2 And no, Boudica didn’t wear a single leather strap over her breasts and flip around wielding a couple of fucked up falchions. We have descriptions of Boudica. She was a fucking a titan. She was a badass. She was infinitely cooler than some psychotic pixie with a belt over her tits. She was a brilliant leader, both civil and militarily, and lead from the front with sensible attire and suitable armor, and with a fucking spear in her hand. Read what Roman historian Cassius Dio had to say about Boudica:

…the person who was chiefly instrumental in rousing the natives and persuading them to fight the Romans, the person who was thought worthy to be their leader and who directed the conduct of the entire war, was Buduica[sic] a Briton woman of the royal family and possessed of greater intelligence than often belongs to women. This woman assembled her army, to the number of some 120,000, and then ascended a tribunal which had been constructed of earth in the Roman fashion. In stature she was very tall, in appearance most terrifying, in the glance of her eye most fierce, and her voice was harsh; a great mass of the tawniest hair fell to her hips; around her neck was a large golden necklace; and she wore a tunic of divers colours[sic] over which a thick mantle was fastened with a brooch. This was her invariable attire. She now grasped a spear to aid her in terrifying all beholders and spoke as follows:

“You have learned by actual experience how different freedom is from slavery. Hence, although some among you may previously, through ignorance of which was better, have been deceived by the alluring promises of the Romans, yet now that you have tried both, you have learned how great a mistake you made in preferring an imported despotism to your ancestral mode of life, and you have come to realize how much better is poverty with no master than wealth with slavery…”

“If you promise me you’ll be my man”

I mentioned in my last post that the loss of Melodie Knight was a blow to one of my favorite local bands. Here’s a taste of why she was such a loss:

“Don’t ever wanna give this feeling up”

I saw one of my favorite local bands, Campfire OK, play the Showbox at the Market this evening. It was an incredible show, despite the sad absence of Melodie Knight. They’re an incredible band, and give an awesome live show, so I strongly suggest you check them out at your earliest opportunity. Here they are doing a gorilla performance of one of my favorite tunes, “Primp and Prune”:

The Glory of Noise Rock

I hope this is what the apocalypse sounds like. This is an apocalypse to which I could most definitely groove:

“When you’re tired of London, you’re tired of life”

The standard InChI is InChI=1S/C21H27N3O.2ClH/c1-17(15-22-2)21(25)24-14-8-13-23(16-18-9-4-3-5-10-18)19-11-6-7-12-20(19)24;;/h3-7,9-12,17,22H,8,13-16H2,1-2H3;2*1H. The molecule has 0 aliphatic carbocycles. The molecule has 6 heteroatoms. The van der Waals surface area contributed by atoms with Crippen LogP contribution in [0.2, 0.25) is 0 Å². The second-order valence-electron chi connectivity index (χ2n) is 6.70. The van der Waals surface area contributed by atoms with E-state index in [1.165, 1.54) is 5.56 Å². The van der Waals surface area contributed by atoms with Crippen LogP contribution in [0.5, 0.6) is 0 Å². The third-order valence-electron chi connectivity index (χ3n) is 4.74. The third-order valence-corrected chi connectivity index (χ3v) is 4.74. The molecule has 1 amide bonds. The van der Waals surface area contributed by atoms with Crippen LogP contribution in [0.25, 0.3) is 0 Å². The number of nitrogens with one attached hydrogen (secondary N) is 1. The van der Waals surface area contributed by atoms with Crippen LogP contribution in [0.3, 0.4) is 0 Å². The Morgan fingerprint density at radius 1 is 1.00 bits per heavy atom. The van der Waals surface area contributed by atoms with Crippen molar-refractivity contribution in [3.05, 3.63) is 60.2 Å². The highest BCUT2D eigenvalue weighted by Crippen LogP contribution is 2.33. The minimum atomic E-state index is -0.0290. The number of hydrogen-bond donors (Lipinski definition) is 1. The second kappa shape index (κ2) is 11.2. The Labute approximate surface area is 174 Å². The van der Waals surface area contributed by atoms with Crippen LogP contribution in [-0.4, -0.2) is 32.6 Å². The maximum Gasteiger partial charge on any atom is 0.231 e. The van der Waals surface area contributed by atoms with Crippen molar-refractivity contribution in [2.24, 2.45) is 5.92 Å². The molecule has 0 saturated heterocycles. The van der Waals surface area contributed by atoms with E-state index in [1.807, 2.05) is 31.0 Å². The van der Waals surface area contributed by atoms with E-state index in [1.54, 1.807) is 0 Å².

Restless Nights from Paul Richardson on Vimeo.

Fullscreen and cranked headphones highly recommended.

XBox, Occupy Free Time

So between visiting my folks over a few glorious, fun, relaxing days over the holiday, then working part of the weekend, and now getting both an XBox One and a Playstation 4 on the same day, the amount of time I’ve been allocating for blogging has dropped precipitously. As I’m sure my audience has noticed.

But fear not, while I’m talking to my console1 and butchering barbarians in Ryse: Son of Rome, you lot can be playing with this fun little quiz I found for you all. Basically, it gives you a Google Streetview scene to explore and you have to guess which of three neighborhoods in London you’re in. My best score was 6/10 which is not to shabby for someone who’s never actually lived in London. It’s a pretty slick piece of work and worth checking out, even if you know nothing about the City and surrounding environs.

1 The voice controls work way better than I thought. I was sure they’d be gimmicky and stupid, but it turns out they’re awesome. Accurate, intuitive, handy, and oh so futuristic. Microsoft has set a high bar for voice controlled electronics.

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Magic Blue Smoke

House Rules:

1.) Carry out your own dead.
2.) No opium smoking in the elevators.
3.) In Competitions, during gunfire or while bombs are falling, players may take cover without penalty for ceasing play.
4.) A player whose stroke is affected by the simultaneous explosion of a bomb may play another ball from the same place.
4a.) Penalty one stroke.
5.) Pilsner should be in Roman type, and begin with a capital.
6.) Keep Calm and Kill It with Fire.
7.) Spammers will be fed to the Crabipede.